China has been an especially important cog in the U.S. soybean complex. China buys 60% of the world’s exportable soybeans. That number changed dramatically in 2018 with the reduction of China’s hog herd due to African swine fever.
But there were other reasons for the decline. China’s demand for U.S. soybeans started to slip about four years ago when China made the decision to increase their soybean purchases from South America, primarily Brazil, and reduce their dependency on U.S. soybeans. The net result was that China slowly reduced their purchases of U.S. soybeans over the next three years. In 2016, China bought 1.35 billion bushels of U.S. soybeans (total imports were at 3.44 billion bushels), 1.02 billion bushels in 2017 (out of 3.46 billion bushels imported), 521 million bushels in 2018 (out of 3.0 billion bushels imported), and with seven weeks left in the 2019 marketing year, China has bought 596 million bushels of U.S. soybeans (out of 3.46 billion bushels expected to be imported).
But what China figured out the hard way is they cannot expect to get deliveries on a timely basis from South America and that South America’s production is more volatile than U.S. production. In other words, they are almost assured to get product from the U.S. in a timely manner, not so from Brazil.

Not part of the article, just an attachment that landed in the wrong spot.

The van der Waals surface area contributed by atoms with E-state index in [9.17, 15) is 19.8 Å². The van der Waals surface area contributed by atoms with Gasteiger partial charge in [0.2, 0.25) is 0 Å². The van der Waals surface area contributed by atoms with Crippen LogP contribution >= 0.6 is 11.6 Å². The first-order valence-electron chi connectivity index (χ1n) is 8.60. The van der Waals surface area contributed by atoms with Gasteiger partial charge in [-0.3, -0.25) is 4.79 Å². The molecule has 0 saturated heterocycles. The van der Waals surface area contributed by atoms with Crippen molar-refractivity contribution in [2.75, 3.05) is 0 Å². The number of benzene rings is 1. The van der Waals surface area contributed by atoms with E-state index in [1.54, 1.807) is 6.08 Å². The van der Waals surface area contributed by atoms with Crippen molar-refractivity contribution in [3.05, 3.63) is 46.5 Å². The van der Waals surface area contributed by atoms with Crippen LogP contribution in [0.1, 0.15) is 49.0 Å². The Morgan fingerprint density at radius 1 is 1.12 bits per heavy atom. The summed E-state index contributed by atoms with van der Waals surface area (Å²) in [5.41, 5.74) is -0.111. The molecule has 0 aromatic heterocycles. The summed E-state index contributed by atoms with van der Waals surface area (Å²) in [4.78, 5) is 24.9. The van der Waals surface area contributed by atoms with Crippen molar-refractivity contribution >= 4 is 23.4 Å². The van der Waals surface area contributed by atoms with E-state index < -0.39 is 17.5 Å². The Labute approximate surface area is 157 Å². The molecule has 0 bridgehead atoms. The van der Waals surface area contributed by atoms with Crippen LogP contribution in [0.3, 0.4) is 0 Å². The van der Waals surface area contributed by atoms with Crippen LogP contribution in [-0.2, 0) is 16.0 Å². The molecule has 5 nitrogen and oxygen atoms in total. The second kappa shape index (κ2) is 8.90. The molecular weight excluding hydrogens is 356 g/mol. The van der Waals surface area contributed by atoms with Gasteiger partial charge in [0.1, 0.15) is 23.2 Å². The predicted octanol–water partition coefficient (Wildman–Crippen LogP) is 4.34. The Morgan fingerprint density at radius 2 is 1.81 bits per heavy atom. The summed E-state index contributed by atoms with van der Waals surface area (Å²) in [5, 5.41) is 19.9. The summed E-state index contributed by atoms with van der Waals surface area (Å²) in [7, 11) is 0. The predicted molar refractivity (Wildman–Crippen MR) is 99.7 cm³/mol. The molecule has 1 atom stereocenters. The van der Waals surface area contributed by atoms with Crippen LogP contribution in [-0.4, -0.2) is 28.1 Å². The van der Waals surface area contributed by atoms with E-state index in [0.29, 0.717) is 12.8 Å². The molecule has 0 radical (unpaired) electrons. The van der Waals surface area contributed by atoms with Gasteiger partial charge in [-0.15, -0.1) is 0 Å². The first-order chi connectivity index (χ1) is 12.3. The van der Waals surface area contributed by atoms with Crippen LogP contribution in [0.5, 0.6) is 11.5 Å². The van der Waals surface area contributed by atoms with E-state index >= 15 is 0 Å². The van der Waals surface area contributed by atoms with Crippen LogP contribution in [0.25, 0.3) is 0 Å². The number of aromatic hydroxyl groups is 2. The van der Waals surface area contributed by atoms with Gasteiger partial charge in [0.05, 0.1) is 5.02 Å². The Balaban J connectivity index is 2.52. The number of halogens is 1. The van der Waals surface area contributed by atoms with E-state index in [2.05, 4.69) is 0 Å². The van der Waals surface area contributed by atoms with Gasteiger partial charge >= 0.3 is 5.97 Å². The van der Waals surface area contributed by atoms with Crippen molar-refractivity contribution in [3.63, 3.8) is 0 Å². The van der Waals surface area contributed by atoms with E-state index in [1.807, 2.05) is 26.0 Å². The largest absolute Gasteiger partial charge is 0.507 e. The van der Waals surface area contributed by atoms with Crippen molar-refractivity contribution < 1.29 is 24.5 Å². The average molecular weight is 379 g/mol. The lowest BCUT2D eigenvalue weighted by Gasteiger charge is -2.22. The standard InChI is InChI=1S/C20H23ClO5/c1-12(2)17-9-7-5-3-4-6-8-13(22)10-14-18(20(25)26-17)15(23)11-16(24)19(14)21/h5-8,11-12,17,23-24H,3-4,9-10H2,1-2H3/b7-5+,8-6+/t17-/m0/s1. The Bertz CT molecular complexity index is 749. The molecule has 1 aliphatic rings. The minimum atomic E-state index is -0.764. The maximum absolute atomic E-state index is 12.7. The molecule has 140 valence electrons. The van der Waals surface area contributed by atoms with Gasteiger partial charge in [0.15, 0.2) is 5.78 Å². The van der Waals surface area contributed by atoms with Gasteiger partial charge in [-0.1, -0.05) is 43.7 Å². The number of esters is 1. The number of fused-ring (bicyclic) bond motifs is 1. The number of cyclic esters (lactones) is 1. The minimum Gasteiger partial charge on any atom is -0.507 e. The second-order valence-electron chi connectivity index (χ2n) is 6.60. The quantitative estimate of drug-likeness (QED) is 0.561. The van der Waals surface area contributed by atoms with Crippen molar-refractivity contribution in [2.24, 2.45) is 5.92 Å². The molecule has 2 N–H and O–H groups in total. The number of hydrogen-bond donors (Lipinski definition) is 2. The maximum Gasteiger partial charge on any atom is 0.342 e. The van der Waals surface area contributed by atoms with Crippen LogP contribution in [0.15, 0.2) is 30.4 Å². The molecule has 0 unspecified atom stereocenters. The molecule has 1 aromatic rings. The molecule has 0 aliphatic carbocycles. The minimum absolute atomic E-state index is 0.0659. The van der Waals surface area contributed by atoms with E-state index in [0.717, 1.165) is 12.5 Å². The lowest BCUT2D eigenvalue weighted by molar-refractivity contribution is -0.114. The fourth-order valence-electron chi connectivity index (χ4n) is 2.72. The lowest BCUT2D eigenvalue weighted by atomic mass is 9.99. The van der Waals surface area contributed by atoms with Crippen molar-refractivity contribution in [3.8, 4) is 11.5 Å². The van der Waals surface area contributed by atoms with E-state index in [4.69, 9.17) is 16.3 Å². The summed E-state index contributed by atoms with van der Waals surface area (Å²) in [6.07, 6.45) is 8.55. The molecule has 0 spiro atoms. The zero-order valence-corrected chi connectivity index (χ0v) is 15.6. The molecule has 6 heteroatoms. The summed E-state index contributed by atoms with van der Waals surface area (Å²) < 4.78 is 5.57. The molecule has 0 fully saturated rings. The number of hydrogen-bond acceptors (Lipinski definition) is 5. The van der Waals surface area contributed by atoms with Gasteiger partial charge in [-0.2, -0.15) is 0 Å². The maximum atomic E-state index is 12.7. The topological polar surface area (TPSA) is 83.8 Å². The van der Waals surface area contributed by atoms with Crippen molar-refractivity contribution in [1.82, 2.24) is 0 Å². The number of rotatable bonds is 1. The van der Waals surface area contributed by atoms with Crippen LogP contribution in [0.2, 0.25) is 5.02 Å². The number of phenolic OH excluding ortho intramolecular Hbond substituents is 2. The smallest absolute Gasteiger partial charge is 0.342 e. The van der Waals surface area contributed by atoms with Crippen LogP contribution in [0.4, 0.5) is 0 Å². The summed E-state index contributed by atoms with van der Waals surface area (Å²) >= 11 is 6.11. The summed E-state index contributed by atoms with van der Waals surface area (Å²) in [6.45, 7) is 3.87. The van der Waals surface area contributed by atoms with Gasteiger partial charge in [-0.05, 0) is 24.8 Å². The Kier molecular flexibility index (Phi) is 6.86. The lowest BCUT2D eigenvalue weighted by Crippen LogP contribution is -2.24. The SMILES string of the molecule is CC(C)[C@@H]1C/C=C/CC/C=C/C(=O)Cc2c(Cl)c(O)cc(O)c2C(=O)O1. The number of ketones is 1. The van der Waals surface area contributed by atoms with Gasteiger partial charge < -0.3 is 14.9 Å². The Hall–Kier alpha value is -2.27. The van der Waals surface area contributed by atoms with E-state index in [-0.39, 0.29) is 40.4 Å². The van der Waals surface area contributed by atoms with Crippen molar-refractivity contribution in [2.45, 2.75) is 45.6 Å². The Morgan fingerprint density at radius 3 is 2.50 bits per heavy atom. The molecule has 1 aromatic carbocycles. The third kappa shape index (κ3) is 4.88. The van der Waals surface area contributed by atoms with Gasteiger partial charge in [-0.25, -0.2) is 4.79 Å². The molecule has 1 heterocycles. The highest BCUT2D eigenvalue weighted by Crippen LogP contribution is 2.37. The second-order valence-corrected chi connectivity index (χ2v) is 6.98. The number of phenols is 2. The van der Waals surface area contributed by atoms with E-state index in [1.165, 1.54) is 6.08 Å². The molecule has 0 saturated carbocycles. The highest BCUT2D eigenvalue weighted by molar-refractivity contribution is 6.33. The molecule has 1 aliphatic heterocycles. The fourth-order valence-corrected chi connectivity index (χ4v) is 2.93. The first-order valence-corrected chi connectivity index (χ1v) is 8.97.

This dilemma brought China back to the U.S. in an attempt to stabilize the delivery of the soybeans and split their purchases closer to 60/40 with 60% Brazil and 40% U.S. This would also help guarantee product being consistently available to Chinese crushers.
As we close out the 2019 marketing year, China has been an overly aggressive buyer of U.S. soybeans. That has been partly due to price and partly due to availability. U.S. soybeans are the cheapest in the world at this point due to higher basis levels in South America. Basis levels in Brazil continue to be strong due to supply. Brazil was an aggressive seller of their 2019 soybeans (due to record production) and currently have very little supply left to market.
The phase one trade agreement signed by the U.S. and China in January might be part of the reason for China buying more product from the U.S., but the way the document is worded, China could have walked away from the trade deal a long time ago. The reason they are buying ag products from the U.S. is more tied to availability and price. This will likely change once Brazil’s next crop of soybeans becomes available. What has been interesting is that China has concentrated purchases of new crop 2020 soybeans and has limited the purchases of 2019 soybeans.
China is expected to import 96 million metric tons of soybeans in 2020. The increase is because of the need for protein to feed their increasing hog herd and to maintain the growth of their poultry and aquaculture production. The U.S. has the chance to supply 38.4 million metric tons of that total.